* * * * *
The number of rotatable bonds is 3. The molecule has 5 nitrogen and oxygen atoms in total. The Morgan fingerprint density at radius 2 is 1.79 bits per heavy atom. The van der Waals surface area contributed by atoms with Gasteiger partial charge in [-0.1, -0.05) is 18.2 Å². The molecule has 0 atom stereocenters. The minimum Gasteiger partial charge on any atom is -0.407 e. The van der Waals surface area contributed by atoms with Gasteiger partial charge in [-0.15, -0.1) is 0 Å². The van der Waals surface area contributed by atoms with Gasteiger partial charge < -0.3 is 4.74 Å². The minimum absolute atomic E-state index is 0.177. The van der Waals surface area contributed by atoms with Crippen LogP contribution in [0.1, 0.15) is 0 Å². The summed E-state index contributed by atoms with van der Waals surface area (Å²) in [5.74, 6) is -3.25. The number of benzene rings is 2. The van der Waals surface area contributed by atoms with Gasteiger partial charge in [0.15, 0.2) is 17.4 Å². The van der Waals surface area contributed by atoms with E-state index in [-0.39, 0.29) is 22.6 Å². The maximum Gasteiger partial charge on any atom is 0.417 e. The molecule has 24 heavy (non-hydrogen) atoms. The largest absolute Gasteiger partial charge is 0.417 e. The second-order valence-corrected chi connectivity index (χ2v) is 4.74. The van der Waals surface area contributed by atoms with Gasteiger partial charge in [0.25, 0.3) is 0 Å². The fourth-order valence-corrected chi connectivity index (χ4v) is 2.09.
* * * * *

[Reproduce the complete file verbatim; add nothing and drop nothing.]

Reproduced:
The number of rotatable bonds is 3. The molecule has 5 nitrogen and oxygen atoms in total. The Morgan fingerprint density at radius 2 is 1.79 bits per heavy atom. The van der Waals surface area contributed by atoms with Gasteiger partial charge in [-0.1, -0.05) is 18.2 Å². The molecule has 0 atom stereocenters. The minimum Gasteiger partial charge on any atom is -0.407 e. The van der Waals surface area contributed by atoms with Gasteiger partial charge in [-0.15, -0.1) is 0 Å². The van der Waals surface area contributed by atoms with Gasteiger partial charge < -0.3 is 4.74 Å². The minimum absolute atomic E-state index is 0.177. The van der Waals surface area contributed by atoms with Crippen LogP contribution in [0.1, 0.15) is 0 Å². The summed E-state index contributed by atoms with van der Waals surface area (Å²) in [5.74, 6) is -3.25. The number of benzene rings is 2. The van der Waals surface area contributed by atoms with Gasteiger partial charge in [0.15, 0.2) is 17.4 Å². The van der Waals surface area contributed by atoms with E-state index in [-0.39, 0.29) is 22.6 Å². The maximum Gasteiger partial charge on any atom is 0.417 e. The molecule has 24 heavy (non-hydrogen) atoms. The largest absolute Gasteiger partial charge is 0.417 e. The second-order valence-corrected chi connectivity index (χ2v) is 4.74. The van der Waals surface area contributed by atoms with Gasteiger partial charge in [0.25, 0.3) is 0 Å². The fourth-order valence-corrected chi connectivity index (χ4v) is 2.09.